Slowly,Â I’m reaching the point where I can no longer procrastinate and fiddle around perfecting my manuscript. The day is going to have to come soon when I settle on a file to attach to an e-mailÂ to literary agents — steel myself toÂ press ‘send’ and see what happens — if anything.
Therefore I decided to kill two birds with one stone and make literary agents the subject of my essay. In doing the work at least I’d get a better idea of what they do, should I get to start engaging with them. (Actually I’ve met a number of agents already and follow many on Twitter. While some of their number only seem to tweet about how wonderful their client’s latest books are, others provide an invaluable insight into the publishing process. Carole Blake’s tweets when ploughing though some of the weird and dire submissions she receives should be mandatory reading for any writer before they press the send button or post the envelope.)
But writing about ‘what a literary agent does’ wouldn’t really be stretching enough for a Masters degree so I tried to combine it with a quick survey of the current upheavals in the publishing marketplace, such as the growth of e-readers and the consequent explosion in self-publishing. Should anyone be interested in reading the essay itself, it can be found by clicking Â on this link:Â Essay on Literary Agents in Changing Publishing Word — April 2012.Â Note that it’s quite and dry and academic, although I do put in some entertaining quotations and it got a decent mark despite my mentioning ofÂ Fifty Shades of Grey.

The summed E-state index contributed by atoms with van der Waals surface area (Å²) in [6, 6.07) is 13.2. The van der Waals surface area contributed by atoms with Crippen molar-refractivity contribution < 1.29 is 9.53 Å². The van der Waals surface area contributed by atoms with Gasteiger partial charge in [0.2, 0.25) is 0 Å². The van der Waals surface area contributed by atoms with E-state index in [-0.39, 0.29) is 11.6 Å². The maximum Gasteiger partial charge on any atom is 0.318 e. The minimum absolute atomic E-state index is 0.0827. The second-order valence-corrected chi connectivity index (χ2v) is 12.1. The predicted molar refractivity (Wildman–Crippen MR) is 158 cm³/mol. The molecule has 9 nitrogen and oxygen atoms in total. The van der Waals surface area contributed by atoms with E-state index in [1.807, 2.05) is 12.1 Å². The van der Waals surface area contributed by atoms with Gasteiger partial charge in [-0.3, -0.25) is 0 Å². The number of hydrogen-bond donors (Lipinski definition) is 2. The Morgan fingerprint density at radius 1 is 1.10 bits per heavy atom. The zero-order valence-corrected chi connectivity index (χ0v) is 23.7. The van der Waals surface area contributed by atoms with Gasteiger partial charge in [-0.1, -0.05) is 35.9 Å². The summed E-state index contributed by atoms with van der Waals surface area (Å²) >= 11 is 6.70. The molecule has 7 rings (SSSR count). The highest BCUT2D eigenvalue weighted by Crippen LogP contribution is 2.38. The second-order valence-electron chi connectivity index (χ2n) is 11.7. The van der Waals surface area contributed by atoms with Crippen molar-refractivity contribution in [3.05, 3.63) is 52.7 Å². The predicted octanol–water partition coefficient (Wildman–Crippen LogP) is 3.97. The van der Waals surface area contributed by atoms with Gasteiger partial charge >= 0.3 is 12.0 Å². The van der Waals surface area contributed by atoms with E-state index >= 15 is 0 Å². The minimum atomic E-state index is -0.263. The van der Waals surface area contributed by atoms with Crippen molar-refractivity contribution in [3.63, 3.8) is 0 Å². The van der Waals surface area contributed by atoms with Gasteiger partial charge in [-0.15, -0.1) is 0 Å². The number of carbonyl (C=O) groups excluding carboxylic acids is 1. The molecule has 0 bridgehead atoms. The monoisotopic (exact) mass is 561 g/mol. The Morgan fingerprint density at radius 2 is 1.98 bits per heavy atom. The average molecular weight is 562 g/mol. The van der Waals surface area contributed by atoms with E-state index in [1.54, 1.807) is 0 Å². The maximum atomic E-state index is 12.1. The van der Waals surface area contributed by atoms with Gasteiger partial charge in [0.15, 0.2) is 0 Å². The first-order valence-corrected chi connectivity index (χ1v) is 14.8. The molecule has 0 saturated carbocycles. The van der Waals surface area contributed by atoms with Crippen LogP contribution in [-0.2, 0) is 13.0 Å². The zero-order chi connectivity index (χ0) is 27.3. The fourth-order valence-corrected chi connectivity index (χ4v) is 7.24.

I’m sure any literary agent who might chance across this post will be extremely re-assured Â that my considered deliberationsÂ (who am I kidding?) were generally positive for their profession. In spite of the new technology-driven opportunities for disintermediation between author and reader (i.e. the ability to go straight to Amazon with an e-book rather than via agent and publisher), the agent still provides value for the author. This is particularly true for their established clients, for whom, undoubtedly, the agent is a tremendous asset — especially for the business-side of things — such as all those translation deals and foreign rights. These are complexities that new writers — focused on their books — will barely consider.